For example, in Bradford Marine, Inc. v. M/V "Sea Falcon," 64 F.3d 585, 587-88 (11th Cir.1995), the Eleventh Circuit held that an order substantively resolving the claims against two separate defendants was not final because it only explicitly mentioned one of the defendants. Bradford Marine arose out of an action to recover money owed for repair of a yacht. Invoking federal admiralty jurisdiction, the repair company sued both the yacht in rem and the owner in personam. When the district court issued a decision in favor of the repair company, the yacht, but not the owner, appealed. The Eleventh Circuit held that it lacked jurisdiction under § 1291. According to the court, it was unclear whether the district court's order meant to resolve both the suit against the yacht and the suit against the owner because it spoke in general terms of "the defendant." And despite the fact that the suit against the yacht and against the owner rested on the same theory, the court held that the decision was not final. Id. at 586-88.
Sound policy supports this view. Allowing appeal when the pending counterclaims have been "substantively" resolved by a non-final district court decision invites parties to bring interlocutory appeals and then litigate in the court of appeals over whether the counterclaims were actually resolved. Foreclosing such wasteful jurisdictional litigation is one of the primary reasons for the final judgment rule. Furthermore, as this case illustrates, even dead but undismissed counterclaims present the risk of springing back to life. Had the district court granted Special Weapons's motion to amend its counterclaim, we would now have a case that was being simultaneously litigated in the district court and in the court of appeals if we allowed this appeal to proceed. Where appeal is readily available by simply asking the district court to enter a final judgment, we see no reason to allow the waste, expense, and confusion that could result from a more complicated and exception-riddled rule.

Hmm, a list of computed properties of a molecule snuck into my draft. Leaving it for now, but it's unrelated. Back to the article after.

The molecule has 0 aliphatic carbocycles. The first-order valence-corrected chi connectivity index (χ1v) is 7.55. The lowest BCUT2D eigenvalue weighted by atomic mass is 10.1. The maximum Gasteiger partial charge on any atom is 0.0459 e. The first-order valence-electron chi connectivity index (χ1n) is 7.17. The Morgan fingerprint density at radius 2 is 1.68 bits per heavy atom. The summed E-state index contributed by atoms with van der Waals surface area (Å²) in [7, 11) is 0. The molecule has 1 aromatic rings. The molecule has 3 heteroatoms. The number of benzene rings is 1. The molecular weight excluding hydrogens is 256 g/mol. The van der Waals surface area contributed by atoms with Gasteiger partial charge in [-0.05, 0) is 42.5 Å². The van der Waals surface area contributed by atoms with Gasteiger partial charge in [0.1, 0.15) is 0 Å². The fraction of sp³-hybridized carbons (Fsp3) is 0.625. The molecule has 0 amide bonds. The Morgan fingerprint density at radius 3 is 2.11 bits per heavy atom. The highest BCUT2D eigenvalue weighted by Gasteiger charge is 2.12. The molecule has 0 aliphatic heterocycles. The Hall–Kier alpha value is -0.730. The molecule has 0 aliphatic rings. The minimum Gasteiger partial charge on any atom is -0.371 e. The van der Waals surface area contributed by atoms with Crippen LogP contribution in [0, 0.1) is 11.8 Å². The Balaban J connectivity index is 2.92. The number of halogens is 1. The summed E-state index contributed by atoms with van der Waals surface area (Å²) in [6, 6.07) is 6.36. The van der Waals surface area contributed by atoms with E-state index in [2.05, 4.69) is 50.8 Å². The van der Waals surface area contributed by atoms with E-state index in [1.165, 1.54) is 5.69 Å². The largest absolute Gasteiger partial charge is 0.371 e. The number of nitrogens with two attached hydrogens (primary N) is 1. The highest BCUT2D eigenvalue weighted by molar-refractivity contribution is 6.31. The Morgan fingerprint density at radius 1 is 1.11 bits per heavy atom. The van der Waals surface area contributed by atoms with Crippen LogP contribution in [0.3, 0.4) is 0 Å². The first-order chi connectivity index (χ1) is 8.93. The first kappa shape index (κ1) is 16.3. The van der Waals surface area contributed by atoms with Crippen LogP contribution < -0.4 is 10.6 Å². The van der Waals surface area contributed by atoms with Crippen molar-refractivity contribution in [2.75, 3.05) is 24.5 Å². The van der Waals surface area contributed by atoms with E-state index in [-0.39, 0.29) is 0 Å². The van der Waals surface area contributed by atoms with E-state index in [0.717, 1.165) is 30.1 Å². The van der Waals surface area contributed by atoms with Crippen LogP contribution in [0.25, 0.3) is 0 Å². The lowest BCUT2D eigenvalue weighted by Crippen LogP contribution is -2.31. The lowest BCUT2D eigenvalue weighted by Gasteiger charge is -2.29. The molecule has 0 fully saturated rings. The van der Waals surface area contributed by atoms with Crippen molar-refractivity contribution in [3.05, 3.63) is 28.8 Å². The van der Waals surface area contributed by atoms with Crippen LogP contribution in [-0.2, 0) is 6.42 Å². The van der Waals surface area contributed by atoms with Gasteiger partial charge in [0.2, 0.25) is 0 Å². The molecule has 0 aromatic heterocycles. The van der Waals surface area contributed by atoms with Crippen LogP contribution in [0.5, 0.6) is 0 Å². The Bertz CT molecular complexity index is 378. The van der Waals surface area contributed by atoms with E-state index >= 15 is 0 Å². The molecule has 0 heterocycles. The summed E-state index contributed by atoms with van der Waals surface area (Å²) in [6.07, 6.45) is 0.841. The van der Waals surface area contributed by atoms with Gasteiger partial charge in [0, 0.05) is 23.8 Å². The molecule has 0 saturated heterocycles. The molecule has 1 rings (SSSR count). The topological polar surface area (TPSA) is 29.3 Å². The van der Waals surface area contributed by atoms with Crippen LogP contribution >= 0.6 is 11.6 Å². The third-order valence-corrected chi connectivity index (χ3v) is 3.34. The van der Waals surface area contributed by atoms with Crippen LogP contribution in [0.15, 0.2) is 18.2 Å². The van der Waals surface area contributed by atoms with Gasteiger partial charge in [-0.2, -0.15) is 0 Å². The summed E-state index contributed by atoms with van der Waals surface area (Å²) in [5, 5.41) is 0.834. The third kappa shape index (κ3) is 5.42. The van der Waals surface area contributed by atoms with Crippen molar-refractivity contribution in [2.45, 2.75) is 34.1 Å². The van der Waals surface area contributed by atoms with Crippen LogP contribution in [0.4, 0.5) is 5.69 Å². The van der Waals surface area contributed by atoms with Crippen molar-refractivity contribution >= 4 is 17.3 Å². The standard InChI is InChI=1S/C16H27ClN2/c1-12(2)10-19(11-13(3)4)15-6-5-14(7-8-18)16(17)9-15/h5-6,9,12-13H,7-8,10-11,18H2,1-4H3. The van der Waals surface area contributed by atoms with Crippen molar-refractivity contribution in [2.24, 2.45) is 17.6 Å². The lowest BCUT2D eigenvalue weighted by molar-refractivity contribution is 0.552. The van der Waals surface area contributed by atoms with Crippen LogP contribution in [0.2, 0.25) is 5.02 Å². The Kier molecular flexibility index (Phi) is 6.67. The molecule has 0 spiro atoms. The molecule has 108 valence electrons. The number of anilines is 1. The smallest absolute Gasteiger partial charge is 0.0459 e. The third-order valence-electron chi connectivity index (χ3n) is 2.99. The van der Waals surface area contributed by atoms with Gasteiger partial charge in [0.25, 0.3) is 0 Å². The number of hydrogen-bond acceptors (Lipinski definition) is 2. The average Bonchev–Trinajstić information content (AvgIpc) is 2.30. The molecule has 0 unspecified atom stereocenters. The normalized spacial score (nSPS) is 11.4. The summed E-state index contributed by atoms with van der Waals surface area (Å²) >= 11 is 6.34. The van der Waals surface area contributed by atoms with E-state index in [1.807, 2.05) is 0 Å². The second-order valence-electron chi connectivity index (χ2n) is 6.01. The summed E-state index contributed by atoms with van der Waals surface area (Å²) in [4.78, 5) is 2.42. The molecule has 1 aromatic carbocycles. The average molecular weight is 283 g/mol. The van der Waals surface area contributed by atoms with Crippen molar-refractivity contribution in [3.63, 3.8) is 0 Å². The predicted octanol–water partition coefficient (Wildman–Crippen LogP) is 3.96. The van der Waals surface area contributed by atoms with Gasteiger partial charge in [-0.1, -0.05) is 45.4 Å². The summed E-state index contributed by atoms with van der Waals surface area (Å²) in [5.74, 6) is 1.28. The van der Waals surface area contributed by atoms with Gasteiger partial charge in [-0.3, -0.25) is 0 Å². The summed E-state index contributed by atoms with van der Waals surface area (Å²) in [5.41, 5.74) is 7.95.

We are aware that a number of other circuits have adopted some variation of the doctrine of "cumulative finality," under which a prematurely filed appeal is not dismissed if the district court finally resolves the case prior to final resolution of the case by the court of appeals. See 15A Charles Alan Wright, Arthur R. Miller & Edward H. Cooper, Federal Practice and Procedure § 3914.9 (2d ed.1991); Daniel A. Klein, Annotation, When Will Premature Notice of Appeal be Retroactively Validated in Federal Civil Case?, 76 A.L.R. Fed. 199 (1986). But no Eighth Circuit case of which we are aware has ever adopted this approach. Furthermore, at least one of the circuits that have adopted it has indicated that the appellant's pro se status was important to the decision, see Curtis Gallery & Library, Inc. v. United States, 388 F.2d 358, 360 (9th Cir.1967), and others have limited it to cases that would have been suitable for interlocutory appeal anyway, see Robinson v. Tanner, 798 F.2d 1378, 1382-83, 1385 (11th Cir.1986) (per curiam), cert. denied, 481 U.S. 1039, 107 S.Ct. 1979, 95 L.Ed.2d 819 (1987). We are persuaded that such experiments with "pragmatic" application of the final judgment rule are unwise for the reasons set forth above.
Nor is Federal Rule of Appellate Procedure 4(a)(2) of any help to Mr. Miller. That rule, which states that a "notice of appeal filed after the court announces a decision or order — but before the entry of the judgment or order — is treated as filed on the date of and after the entry," is not applicable in the present circumstances. In FirsTier Mortgage Co. v. Investors Mortgage Ins. Co., 498 U.S. 269, 276, 111 S.Ct. 648, 112 L.Ed.2d 743 (1991), the Supreme Court held that Rule 4(a)(2) saves a premature appeal "only when a district court announces a decision that would be appealable if immediately followed by the entry of judgment." The infirmity in Mr. Miller's appeal, however, does not lie in the fact that the district court had failed to issue its final order on the summary judgment that it announced but rather in the fact that there was an unresolved claim pending in the district court when Mr. Miller filed his notice of appeal. For the reasons already stated, we do not believe that the summary judgment order entered in this case "would be appealable" and accordingly Rule 4(a)(2) is inapplicable.
We therefore dismiss the appeal for want of jurisdiction.
The Honorable Richard E. Dorr, United States District Judge for the Western District of Missouri